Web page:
4 Types of Employee Discipline

[Updated June 10, 2020]

Before you begin your prescribed discipline process, stop and ask yourself what your intended outcome is.  Are you trying to change behavior or punish?  There are times, when ‘punishment’ may be appropriate.  For example, if you have an occurrence-based attendance policy.  Taking an employee through the steps of progressive discipline, is not likely going to change behavior but rather it will let the employee know where they stand what will happen with their next unapproved absence.  Major safety violations may also be punitive in nature if you are suspending and/or imposing a financial burden. Many times, you will find that your goal is to encourage changed behavior; using a progressive discipline approach is your best bet to make that happen.

There are four major steps to consider for a good progressive discipline structure.  These steps will provide a framework to help your employees and will set your business up for success.

Step 1: Informal Coaching
Informal Coaching occurs when the supervisor/manager first notices a behavior or performance metric that is not being met and meets privately with the employee to discuss the deficiency and offers tools and suggestions for improvement.  The manager should keep notes regarding the date and subject of the meeting as well as what was discussed. These notes should not go into an employee’s Human Resource file.  The goal here is to keep the conversation informal and relaxed and it should not feel punitive for the employee. 

Step 2: Formal Verbal Warning
A formal verbal warning is used when the supervisor/manager notices a pattern of behavior that is negatively affecting performance.  These warnings should be documented (despite the term verbal) and should include a clear message on the expectations and the next steps outlined if performance does not improve.  Again, the supervisor or manager should approach this affirming that their role is to support the employee and provide tools and resources to help.  This document should be part of their Human Resource file.  Note:  If an employee refuses to sign, you can note ‘refused to sign’ in place of their signature.  An employee’s signature does not mean they agree; only that the expectations were discussed.

Step 3:  Written Warning
If insufficient progress is not made after the formal verbal warning, then a formal written warning will come into play.  Your company can choose how many iterations of the written warning you need.  You can do a 1st written as well as a 2nd.  In most cases, a written warning followed by a final written warning is enough.  This is meant to send a more serious message and should include the facts of the deficiency as well as the expectations for improvement with clear delivery dates.   Include the date of the previous warnings for reference. The supervisor or manager is still trying to work with the employee in offering help by laying out a plan and that should be listed here as well.  It is critical that the supervisor or manager convey that they believe the change is attainable. These should be signed documents and should be filed with Human Resources.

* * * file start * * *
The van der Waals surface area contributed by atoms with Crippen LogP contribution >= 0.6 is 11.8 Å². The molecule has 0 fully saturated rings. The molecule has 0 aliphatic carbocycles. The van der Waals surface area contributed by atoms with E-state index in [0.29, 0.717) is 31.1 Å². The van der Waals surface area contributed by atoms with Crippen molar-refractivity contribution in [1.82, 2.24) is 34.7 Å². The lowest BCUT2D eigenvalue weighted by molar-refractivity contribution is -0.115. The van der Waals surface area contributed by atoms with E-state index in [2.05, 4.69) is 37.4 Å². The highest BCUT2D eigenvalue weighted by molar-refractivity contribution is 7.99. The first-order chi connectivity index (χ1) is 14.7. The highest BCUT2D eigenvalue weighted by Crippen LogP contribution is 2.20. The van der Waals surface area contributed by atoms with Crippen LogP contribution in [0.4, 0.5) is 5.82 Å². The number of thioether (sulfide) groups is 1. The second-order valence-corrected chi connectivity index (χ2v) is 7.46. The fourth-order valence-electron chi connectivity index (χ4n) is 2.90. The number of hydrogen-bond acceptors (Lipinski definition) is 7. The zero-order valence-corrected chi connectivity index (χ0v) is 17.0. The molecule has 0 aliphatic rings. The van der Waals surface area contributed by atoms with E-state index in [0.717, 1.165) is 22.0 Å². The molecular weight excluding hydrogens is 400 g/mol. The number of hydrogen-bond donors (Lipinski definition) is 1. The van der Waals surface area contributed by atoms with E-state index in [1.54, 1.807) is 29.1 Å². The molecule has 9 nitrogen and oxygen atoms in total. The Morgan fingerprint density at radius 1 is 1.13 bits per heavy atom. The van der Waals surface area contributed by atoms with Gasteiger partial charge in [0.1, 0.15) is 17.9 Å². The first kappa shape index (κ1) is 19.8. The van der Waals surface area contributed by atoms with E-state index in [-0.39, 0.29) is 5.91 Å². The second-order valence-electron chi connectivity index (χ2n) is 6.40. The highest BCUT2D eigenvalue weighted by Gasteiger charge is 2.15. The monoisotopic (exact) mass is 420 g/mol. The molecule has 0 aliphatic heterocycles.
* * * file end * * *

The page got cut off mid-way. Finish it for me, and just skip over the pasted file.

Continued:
Step 4-Final Written Warning 
This is used as a “last chance” document for the employee to demonstrate the improvement. The supervisor or manager is still working with the employee, but the onus is now on the employee.  It should reference the dates of prior warnings and spell out the expectations that are not being met and time frames for next steps.  The next step should be listed as potential termination.  A suggested example of verbiage to use: May result in further disciplinary action up to and including termination.

The last step of course would be termination if the steps above do not produce the desired results. Having a progressive discipline process helps you as the employer have a defensible case should you ever be challenged but more importantly it gives clear direction and expectations to employees to be successful in their role.

By Linda Hunter, a member of Catapult’s HR Advice Team. As a seasoned HR professional, Linda has a broad generalist background from several North Carolina based companies in various industries. Areas of focus include compliance, employee relations, leave of absence management performance management as well as HRIS administration. Catapult members have 24/7 unlimited access to our Advice & Resolution team.

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